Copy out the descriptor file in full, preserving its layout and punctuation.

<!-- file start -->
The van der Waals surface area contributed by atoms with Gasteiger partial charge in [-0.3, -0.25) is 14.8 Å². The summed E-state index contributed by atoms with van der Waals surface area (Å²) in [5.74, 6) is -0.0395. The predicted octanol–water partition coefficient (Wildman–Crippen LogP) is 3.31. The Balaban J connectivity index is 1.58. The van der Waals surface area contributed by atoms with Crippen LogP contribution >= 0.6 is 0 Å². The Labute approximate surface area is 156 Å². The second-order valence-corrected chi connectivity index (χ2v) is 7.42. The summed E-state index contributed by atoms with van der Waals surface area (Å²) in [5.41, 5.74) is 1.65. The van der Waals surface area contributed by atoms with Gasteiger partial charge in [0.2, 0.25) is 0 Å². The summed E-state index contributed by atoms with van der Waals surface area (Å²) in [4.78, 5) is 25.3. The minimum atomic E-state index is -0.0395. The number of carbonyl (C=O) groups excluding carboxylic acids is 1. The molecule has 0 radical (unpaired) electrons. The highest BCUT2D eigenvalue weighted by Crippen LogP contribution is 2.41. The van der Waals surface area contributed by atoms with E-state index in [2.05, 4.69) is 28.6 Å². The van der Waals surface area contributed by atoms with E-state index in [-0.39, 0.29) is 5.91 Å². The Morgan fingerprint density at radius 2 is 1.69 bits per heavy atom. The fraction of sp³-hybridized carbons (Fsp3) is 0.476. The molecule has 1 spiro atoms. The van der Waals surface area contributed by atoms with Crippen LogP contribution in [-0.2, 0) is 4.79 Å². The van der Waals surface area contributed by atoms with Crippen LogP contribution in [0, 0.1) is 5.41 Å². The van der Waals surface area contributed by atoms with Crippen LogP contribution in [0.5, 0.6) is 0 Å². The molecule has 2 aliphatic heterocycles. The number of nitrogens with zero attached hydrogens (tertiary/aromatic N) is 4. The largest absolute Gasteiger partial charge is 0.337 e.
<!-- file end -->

The van der Waals surface area contributed by atoms with Gasteiger partial charge in [-0.3, -0.25) is 14.8 Å². The summed E-state index contributed by atoms with van der Waals surface area (Å²) in [5.74, 6) is -0.0395. The predicted octanol–water partition coefficient (Wildman–Crippen LogP) is 3.31. The Balaban J connectivity index is 1.58. The van der Waals surface area contributed by atoms with Crippen LogP contribution >= 0.6 is 0 Å². The Labute approximate surface area is 156 Å². The second-order valence-corrected chi connectivity index (χ2v) is 7.42. The summed E-state index contributed by atoms with van der Waals surface area (Å²) in [5.41, 5.74) is 1.65. The van der Waals surface area contributed by atoms with Gasteiger partial charge in [0.2, 0.25) is 0 Å². The summed E-state index contributed by atoms with van der Waals surface area (Å²) in [4.78, 5) is 25.3. The minimum atomic E-state index is -0.0395. The number of carbonyl (C=O) groups excluding carboxylic acids is 1. The molecule has 0 radical (unpaired) electrons. The highest BCUT2D eigenvalue weighted by Crippen LogP contribution is 2.41. The van der Waals surface area contributed by atoms with E-state index in [2.05, 4.69) is 28.6 Å². The van der Waals surface area contributed by atoms with E-state index in [-0.39, 0.29) is 5.91 Å². The Morgan fingerprint density at radius 2 is 1.69 bits per heavy atom. The fraction of sp³-hybridized carbons (Fsp3) is 0.476. The molecule has 1 spiro atoms. The van der Waals surface area contributed by atoms with Crippen LogP contribution in [-0.2, 0) is 4.79 Å². The van der Waals surface area contributed by atoms with Crippen LogP contribution in [0, 0.1) is 5.41 Å². The van der Waals surface area contributed by atoms with Crippen LogP contribution in [0.5, 0.6) is 0 Å². The molecule has 2 aliphatic heterocycles. The number of nitrogens with zero attached hydrogens (tertiary/aromatic N) is 4. The largest absolute Gasteiger partial charge is 0.337 e.